The pain of loving

My daughter Christi called recently at 5:30 in the morning (there’s a seven hour time difference between us). She said that her five-year old, Micah, had broken his arm– badly. They were transferring him by ambulance to a hospital in Fort Worth and she wanted us to pray.

And 5,000 miles away, I hurt.

A few days later, after a successful operation to install some pins in the broken arm we received a couple of photos. One was titled “sad” and there was the little guy, his arm deformed and discolored, obviously in pain.

The next one was call “happy” and there you see him grinning from ear to ear out from under his little Beatles’ haircut—operation successful, feeling good, the center of attention the way things are supposed to be.

Obviously the second picture was 100 times better. The first one? Well, that’s what happens when you try to stand on your rocking horse and jump off. Maybe you ought to listen to mom once in a while!

Love’s Price

Of course grandpa’s heart swells with joy and thankfulness at pictures like the “happy” one—and tears in two at the “sad” one.

One of the scary things about loving is that you’re so vulnerable. If you love without limits and suddenly the object of that love is hurt or taken away, there’s a direct line to your heart that’s also touched.

It’s a tsunami that crashes towards you, and it’s impossible to duck. When the object of our love suffers, we suffer, but we may as well get used to it, because that’s part of the price for loving.

Love comes out of its hiding place and announces, “For the wonderful rewards of loving, I’ll take the hurts that invariably come with it.”

And even if the object of your love is taken away, the advantages rest. Memories, but more than memories, populate our heart. More than memories, because it seems to me that the link that we have with the person we love, leaves something of that person in us. I am what God made me but I’m also the sum of those He put in my life or those I let into my life.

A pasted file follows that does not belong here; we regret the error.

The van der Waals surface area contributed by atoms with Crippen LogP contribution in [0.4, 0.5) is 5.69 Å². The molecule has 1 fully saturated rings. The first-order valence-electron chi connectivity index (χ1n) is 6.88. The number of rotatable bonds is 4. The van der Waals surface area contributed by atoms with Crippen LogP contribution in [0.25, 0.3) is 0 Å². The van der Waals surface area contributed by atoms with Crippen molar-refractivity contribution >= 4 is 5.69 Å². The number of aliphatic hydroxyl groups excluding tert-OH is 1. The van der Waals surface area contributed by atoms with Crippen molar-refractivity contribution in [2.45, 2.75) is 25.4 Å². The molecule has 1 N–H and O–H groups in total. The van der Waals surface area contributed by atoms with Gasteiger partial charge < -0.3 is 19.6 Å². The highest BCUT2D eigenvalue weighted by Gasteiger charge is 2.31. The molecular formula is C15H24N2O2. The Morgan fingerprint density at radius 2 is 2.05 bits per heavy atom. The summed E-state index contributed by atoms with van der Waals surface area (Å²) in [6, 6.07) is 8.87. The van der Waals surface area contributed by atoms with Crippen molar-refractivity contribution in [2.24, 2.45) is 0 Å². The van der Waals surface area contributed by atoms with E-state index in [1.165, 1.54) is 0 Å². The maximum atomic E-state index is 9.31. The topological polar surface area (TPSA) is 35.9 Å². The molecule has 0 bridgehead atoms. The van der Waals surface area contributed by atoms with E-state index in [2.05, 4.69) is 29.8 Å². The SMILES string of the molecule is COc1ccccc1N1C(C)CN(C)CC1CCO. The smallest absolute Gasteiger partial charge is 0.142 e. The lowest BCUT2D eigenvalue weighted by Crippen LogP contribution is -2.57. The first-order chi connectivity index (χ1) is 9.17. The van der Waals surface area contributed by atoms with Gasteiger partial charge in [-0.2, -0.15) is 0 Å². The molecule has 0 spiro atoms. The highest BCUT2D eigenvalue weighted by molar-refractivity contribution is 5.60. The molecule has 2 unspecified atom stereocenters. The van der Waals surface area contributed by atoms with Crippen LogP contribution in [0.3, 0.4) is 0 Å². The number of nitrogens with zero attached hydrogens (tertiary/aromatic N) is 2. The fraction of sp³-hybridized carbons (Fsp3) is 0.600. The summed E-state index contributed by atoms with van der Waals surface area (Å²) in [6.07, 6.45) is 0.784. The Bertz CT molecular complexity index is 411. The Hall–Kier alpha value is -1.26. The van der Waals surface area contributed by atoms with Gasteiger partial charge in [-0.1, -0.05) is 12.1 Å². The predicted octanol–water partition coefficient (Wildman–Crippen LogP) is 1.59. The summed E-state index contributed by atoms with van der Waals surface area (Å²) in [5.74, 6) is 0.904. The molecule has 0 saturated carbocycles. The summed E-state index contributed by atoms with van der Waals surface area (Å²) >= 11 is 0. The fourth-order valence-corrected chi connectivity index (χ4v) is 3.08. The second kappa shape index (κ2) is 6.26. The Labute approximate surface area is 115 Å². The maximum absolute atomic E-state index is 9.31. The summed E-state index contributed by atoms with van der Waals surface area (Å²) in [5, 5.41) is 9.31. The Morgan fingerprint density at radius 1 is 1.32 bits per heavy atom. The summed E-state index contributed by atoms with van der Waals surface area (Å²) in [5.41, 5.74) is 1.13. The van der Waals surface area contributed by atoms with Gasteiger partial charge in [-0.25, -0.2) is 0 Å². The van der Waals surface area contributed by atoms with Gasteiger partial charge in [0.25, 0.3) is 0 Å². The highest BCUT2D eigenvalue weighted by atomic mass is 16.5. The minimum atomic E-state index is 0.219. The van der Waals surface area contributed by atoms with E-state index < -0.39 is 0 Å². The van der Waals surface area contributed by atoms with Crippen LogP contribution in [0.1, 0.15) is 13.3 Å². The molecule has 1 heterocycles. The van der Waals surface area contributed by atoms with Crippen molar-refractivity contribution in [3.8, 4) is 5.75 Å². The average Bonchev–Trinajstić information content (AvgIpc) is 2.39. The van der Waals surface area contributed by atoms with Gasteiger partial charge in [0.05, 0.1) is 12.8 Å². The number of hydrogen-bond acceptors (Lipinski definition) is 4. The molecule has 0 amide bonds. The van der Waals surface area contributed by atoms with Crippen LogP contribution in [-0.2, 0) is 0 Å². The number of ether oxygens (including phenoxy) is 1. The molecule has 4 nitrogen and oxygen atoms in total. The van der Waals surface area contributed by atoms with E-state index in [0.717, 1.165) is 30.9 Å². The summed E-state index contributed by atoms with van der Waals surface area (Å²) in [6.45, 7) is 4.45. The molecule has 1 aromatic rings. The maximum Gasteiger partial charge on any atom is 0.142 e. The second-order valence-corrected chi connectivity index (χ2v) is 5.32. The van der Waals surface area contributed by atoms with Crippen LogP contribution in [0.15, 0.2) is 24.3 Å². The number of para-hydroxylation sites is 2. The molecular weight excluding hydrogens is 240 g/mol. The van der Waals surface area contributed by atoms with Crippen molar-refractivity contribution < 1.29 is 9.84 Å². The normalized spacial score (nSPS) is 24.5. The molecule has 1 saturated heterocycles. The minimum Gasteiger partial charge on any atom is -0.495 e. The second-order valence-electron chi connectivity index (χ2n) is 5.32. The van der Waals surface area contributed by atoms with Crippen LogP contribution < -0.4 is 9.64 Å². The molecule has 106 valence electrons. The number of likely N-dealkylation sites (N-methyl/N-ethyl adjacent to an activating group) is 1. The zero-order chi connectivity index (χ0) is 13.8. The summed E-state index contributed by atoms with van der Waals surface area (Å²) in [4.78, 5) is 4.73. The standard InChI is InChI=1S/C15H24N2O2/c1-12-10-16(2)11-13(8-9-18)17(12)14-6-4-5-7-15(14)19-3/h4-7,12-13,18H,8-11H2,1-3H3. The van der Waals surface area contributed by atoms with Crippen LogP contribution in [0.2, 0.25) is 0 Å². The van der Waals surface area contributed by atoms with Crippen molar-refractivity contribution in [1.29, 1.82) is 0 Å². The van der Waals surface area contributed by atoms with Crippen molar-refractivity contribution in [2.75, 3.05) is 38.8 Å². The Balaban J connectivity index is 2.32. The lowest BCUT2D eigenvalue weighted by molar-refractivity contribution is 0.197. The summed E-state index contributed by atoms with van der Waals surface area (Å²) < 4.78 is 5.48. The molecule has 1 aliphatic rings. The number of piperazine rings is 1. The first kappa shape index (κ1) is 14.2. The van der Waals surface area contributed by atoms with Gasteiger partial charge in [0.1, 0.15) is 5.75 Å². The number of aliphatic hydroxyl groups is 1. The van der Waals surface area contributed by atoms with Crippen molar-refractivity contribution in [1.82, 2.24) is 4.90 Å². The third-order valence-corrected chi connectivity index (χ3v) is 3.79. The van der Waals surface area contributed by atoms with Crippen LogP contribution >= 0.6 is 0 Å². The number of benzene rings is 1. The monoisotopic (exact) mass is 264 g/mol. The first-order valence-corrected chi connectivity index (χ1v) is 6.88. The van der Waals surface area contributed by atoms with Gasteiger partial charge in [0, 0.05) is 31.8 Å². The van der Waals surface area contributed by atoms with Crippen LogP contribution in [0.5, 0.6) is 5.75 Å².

If I had a different mother or father I would be different genetically, but also different in the essence of who I am. Good or bad, mama and daddy left something of themselves in us. If it was bad, it doesn’t have to destroy because we can be healed of those hurts and God can use them to heal others.

When we let God redeem those areas where those we’ve loved have hurt us, these places become strengths and we grow stronger, more able to help others who’ve hurt in the same way.

God risked a lot to love us in His Son Jesus. Think how many times He hurt because He’s exposed Himself to pain by loving someone. So many have rejected that love—thrown it back into His face.

But He takes the chance because the rewards are so great when we return His love. Dare I say that He lives for that? We’re the apple of His eye; His greatest joy; the inspiration of His songs.

“What marvelous love the Father has extended to us! Just look at it—we’re called children of God! That’s who we really are. But that’s also why the world doesn’t recognize us or take us seriously, because it has no idea who he is or what he’s up to.
“But friends, that’s exactly who we are: children of God. And that’s only the beginning. Who knows how we’ll end up! What we know is that when Christ is openly revealed, we’ll see him—and in seeing him, become like him. All of us who look forward to his Coming stay ready, with the glistening purity of Jesus’ life as a model for our own.” (1 John 3:1-3, The Message)

Maybe you’ve been hurt, then withdrawn into a shell, afraid to fully love because loving is such an exposed place. The rewards are worth it. “But I might get hurt …!” No, let me correct you. You will get hurt sooner or later, it’s just that the rewards of love are so powerful—more than that—they’re so necessary, that’s it’s worth it.

Christi called again the other day. Micah went back for his two-week check-up and the arm is healing so well that on the x-ray it doesn’t even look like it’s been broken. She’s having a problem getting him to settle down because running, jumping, (and scaring mama and daddy) is in his system.

What’s a parent to do? Hang on and pray. After all Christi, you remember that time when you were three and you jumped off a rock into water over your head …?


“This is a destiny that makes us brothers; none goes his way alone: all that we send into the lives of others, comes back into our own.” Edwin Markham

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